How Health Business Solutions Cuts Through the Fog of Health Insurance

Though he is by all accounts gregarious and warm, not everyone is happy to see Ray Berry when he arrives at a hospital system’s business offices. The Fort Lauderdale-based company he founded, Health Business Solutions, is called in to fix things, after all—specifically, to address billing practices that lead to high denial rates from insurance companies. And that data-driven process often reveals weak links in staff and processes. But Berry does more than point fingers: the real innovation from HBS has been the development of educational materials, training that leaves the facilities better off after the contract is over.

“We can teach them how to do the job,” he says. “More than a million people in this country do this type of work in the business office, but there’s no secondary education for it. In every other part of the hospital, you have to go to medical school forever. All the other people are highly credentialed. But in this area, they’re really just go-getters. Everybody learns by going and working at a facility.”

Since its founding in 2002, HBS has recovered more than $4 billion in denied claims for hospitals, in the process adding hundreds of jobs to the Florida workforce. The growth continues. In many ways, the pandemic did not slow the activities of HBS; much of its work was already being done remotely because Berry has been hiring talent from around the country for a number of years. But since insurance regulations often require, for instance, in-state printing of documents, his operation in South Florida has expanded. Before the pandemic, HBS employed around 160 people. That number is 450 today.

Berry has been involved in health care in one way or another for quite some time. Early in his career, he worked for the state agency then known as Health and Rehabilitative Services, where he helped make positive policy changes to impact youth. He then became CEO of the Brown Schools, a group of 17 psychiatric hospitals for juveniles, an experience that led directly to the idea for HRS. Brown had plenty of patients, venture capital ownership satisfied with the margins, and what Berry describes as “a great payer mix,” but revenue was not where he thought it ought to be. “This was 1998. I went to my CFO and I said, ‘Why aren’t we getting all the money that we’re supposed to get?’ And he said, ‘Because the insurance companies deny us.’ I said, ‘What do we do about it?’ And he said, ‘We put them in a drawer.’ ”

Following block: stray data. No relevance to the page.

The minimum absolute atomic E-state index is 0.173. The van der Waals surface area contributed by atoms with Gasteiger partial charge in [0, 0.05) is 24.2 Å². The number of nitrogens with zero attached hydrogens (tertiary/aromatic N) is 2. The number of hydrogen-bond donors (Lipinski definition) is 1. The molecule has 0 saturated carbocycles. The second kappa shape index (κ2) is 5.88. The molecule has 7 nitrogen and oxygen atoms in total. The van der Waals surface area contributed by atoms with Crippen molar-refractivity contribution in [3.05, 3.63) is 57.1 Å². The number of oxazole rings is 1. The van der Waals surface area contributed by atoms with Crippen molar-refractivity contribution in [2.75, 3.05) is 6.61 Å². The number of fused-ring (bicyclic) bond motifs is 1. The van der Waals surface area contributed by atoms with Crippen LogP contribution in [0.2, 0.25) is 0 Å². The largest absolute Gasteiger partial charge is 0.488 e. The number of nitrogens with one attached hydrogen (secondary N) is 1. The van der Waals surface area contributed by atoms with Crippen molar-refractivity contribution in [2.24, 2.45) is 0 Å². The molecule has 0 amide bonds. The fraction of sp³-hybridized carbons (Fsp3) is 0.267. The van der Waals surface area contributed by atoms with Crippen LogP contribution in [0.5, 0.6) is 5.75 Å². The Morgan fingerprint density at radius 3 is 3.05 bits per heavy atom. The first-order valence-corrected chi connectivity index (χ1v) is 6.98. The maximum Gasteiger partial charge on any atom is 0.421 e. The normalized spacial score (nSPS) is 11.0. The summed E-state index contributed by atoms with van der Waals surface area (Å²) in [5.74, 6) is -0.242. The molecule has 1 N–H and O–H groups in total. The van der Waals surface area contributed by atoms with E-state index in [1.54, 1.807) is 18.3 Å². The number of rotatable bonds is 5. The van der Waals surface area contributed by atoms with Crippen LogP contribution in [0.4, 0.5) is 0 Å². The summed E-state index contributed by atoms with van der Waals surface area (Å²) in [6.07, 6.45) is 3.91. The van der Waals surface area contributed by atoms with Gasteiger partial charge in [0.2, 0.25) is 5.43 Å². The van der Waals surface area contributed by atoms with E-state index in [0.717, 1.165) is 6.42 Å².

At least two actions resulted from the conversation. First, Berry tasked a handful of employees with following up on insurance company denials—and he saw EBITDA move from 14 percent to 35 percent. (“No money from people,” he says. “Only from the insurance companies.”) Second, Berry began asking around and found that the issue, and the placement of denials into a proverbial drawer, was widespread. He took “all my life savings,” and started HBS.

Denial rates in health care range widely. Berry places the national average around 16 percent, which was the rate his first client was experiencing. He reduced the number to 3 percent. Berry knew he had a strong business—he was, he says, building a backyard pool in his mind—and figured he had three years before the government fixed the payer system and eliminated the need for his services.

Nearly two decades later, HBS operates in a well-populated space, with much bigger players—“My competitors are all billion-dollar-market caps,” he says—and the health care business remains a complex tangle. Somehow, Berry remains optimistic, in large part because he wants communities, especially his own, to thrive. Gov. Ron DeSantis recently reappointed him to the board of the North Broward Hospital District (Gov. Rick Scott appointed him first in 2018), one of the nation’s largest, and his tenure as chairman has been credited with stabilizing the system on a variety of fronts.

Berry gives back in numerous other ways—and it’s personal. “I have four children, so that’s my real job,” he says. “I want Broward County to be the kind of place they want to come back to, to live in. Because I’m going to retire here. So, what do you need? The beach doesn’t hurt. But you need education, you need jobs, you need health care.”

By David Zivan | Photos by Eduardo Schneider

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